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Lessons Learned in Iraq

By Don Malin

I’ve been where you are now and I know just how you feel. It’s entirely natural that there should beat in the breast of every one of you a hope and desire that some day you can use the skill you have acquired here. Suppress it! You don’t know the horrible aspects of war. I’ve been through two wars and I know. I’ve seen cities and homes in ashes. I’ve seen thousands of men lying on the ground, their dead faces looking up at the skies. I tell you, war is hell!”William Tecumseh Sherman addressing the graduating class at the Michigan Military Academy in 1879

Watchman Fellowship Staffmember Don Malin in Iraq

Having served for some twelve months during Operation Iraqi Freedom, I have an understanding of what Sherman was trying to convey to these young cadets. War is terrible and filled with many horrors, yet it has one important difference with hell: God is not found in hell, but He can and is found in war.

I realize that this war is currently being hotly debated as a political issue, but that is not what I want to address. Instead I would like to share, as a soldier, some of my observations from my time in Iraq. During my time there as a military chaplain, I found many similarities between this physical war and the spiritual war for the souls of men.

Stressful Surroundings

One of the first hazards we experienced in the war in Iraq was the harsh climate: it’s very dry and very hot! During the summer the temperature was as high as 140 degrees. The wind was hot and we had to deal with dust storms. Sand was everywhere, in your hair, food, clothes—everything. When I arrived in Iraq electric power was almost nonexistent, so we had no lights or air conditioning beyond what a few generators could provide. We spent our nights sweating under mosquito netting (for the sand flies) in a building that also sheltered hundreds of bats.

The stress of the climate was heightened by the lack of peace and privacy. For “bathrooms,” we had tubes and later wooden outhouses. We were always around people and noisy activity: planes taking off and landing at all hours, and the noise of generators nonstop. Also, many Iraqis worked on our base, doing repair work and other kinds of manual labor. While many of them were sincerely helpful and friendly to Americans, they were still new faces and members of an unfamiliar culture—and we had no way of telling the difference between Iraqi allies and insurgent spies. So even in our own base, we could never fully relax. All these factors added up, and our internal resources were stretched. We developed bad attitudes, which led to conflict between people in the same units. And, sadly, some soldiers even committed suicide.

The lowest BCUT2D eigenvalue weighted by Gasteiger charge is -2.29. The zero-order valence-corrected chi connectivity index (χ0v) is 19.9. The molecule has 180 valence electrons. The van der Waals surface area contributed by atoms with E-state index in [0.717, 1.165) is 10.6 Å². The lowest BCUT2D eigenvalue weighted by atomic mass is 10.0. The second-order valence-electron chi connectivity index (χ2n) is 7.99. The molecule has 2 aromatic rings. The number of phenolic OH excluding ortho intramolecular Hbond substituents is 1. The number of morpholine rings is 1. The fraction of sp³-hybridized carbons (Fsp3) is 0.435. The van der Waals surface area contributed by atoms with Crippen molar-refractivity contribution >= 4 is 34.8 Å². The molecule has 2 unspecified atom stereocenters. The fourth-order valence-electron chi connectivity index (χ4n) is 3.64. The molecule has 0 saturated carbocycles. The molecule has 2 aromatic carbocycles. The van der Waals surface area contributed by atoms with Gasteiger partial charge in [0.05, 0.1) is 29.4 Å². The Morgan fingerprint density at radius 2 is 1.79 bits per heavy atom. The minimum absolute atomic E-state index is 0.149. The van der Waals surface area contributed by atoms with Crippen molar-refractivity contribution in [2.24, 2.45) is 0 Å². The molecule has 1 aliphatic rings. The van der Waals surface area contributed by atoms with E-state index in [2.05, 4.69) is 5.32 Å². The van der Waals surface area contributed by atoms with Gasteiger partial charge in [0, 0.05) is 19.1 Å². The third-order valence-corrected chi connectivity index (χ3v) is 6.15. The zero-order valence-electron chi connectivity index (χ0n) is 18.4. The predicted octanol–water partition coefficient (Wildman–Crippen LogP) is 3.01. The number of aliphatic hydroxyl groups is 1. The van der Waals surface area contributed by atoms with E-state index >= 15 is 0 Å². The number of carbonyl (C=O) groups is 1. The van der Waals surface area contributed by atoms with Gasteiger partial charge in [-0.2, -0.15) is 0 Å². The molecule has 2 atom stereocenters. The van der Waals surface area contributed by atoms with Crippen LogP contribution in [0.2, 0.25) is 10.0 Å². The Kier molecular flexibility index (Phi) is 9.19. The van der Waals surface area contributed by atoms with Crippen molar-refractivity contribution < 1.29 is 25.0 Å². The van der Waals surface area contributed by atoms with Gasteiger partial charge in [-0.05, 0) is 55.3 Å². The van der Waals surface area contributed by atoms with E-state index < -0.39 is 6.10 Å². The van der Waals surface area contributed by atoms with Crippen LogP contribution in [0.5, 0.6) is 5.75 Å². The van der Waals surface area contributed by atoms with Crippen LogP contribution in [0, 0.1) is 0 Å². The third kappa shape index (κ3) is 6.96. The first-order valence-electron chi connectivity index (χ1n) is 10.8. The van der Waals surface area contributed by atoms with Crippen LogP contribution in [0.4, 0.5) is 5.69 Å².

Ministry of Encouragement

Confronted by a stressful environment, soldiers looked for a friendly face. Chaplains filled that role. Often non-Christians—including Wiccans, Mormons, agnostics and atheists—sought out Christian chaplains to talk. This gave us many opportunities to witness. During the time I was in Iraq, I know of twelve people who made professions of faith. Also, I provided counseling for distraught or stressed-out soldiers, including those feeling suicidal. The harsh environment of Iraq actually gave me many opportunities to share Christ that might not have arisen in the comfort of the United States.

Don Malin with an Iraqi Sheik at the Tigris River (Don recently learned that this man was killed in a car-bomb attack)

Bible studies and worship services were also a great source of encouragement. I led three Bible studies, and preached two, three, and sometimes even four times on Sunday. One of the most rewarding studies for us was in the Book of Daniel. In that book, we saw young men—Daniel and his friends—face crushing circumstances, yet overcome them. Even though Daniel was far from his home in Jerusalem, he trusted the true God and remained faithful to Him, even in the hostile and godless kingdom of Babylon. For the Christian soldiers in Iraq—the land that once was Babylon—the example of Daniel served as an important reminder of the sovereign faithfulness of God and our duty to remain steadfast in our commitment to Him.

We were also given a morale boost by our work in “winning the peace.” We started a program called “Operation Enduring Mercy” (OPEN ME) which involved taking medical and school supplies to the community outside the base. The Iraqis appreciated what we did. They have been and are continuing to see a positive side of the United States as we help them. While as soldiers it was our job to fight and take lives, programs like OPEN ME allowed us to see first hand the good that we were accomplishing in the everyday lives of Iraqis.

Dangerous Deception

However, the openly harsh and stressful environment is not the only—or the worst—danger we faced in Iraq. The worst dangers came secretly and stealthily. Everyone remembers how quickly the coalition forces reached Baghdad and conquered Iraq. Our troops were awesome, overwhelming the Iraqi army in all respects. However, a problem arose after we arrived. The Iraqi army played tricks on us: Iraqi soldiers would pretend to surrender, then open fire. This made our troops nervous and made capturing Iraqis who were really surrendering more difficult. They also used children to ambush convoys: children would swarm a vehicle for food and water, and when we stopped or slowed down, we would be attacked. Other Iraqis would flee into the countryside for a time and wait to fight later. They also used improvised explosive devices (IEDs) to attack us.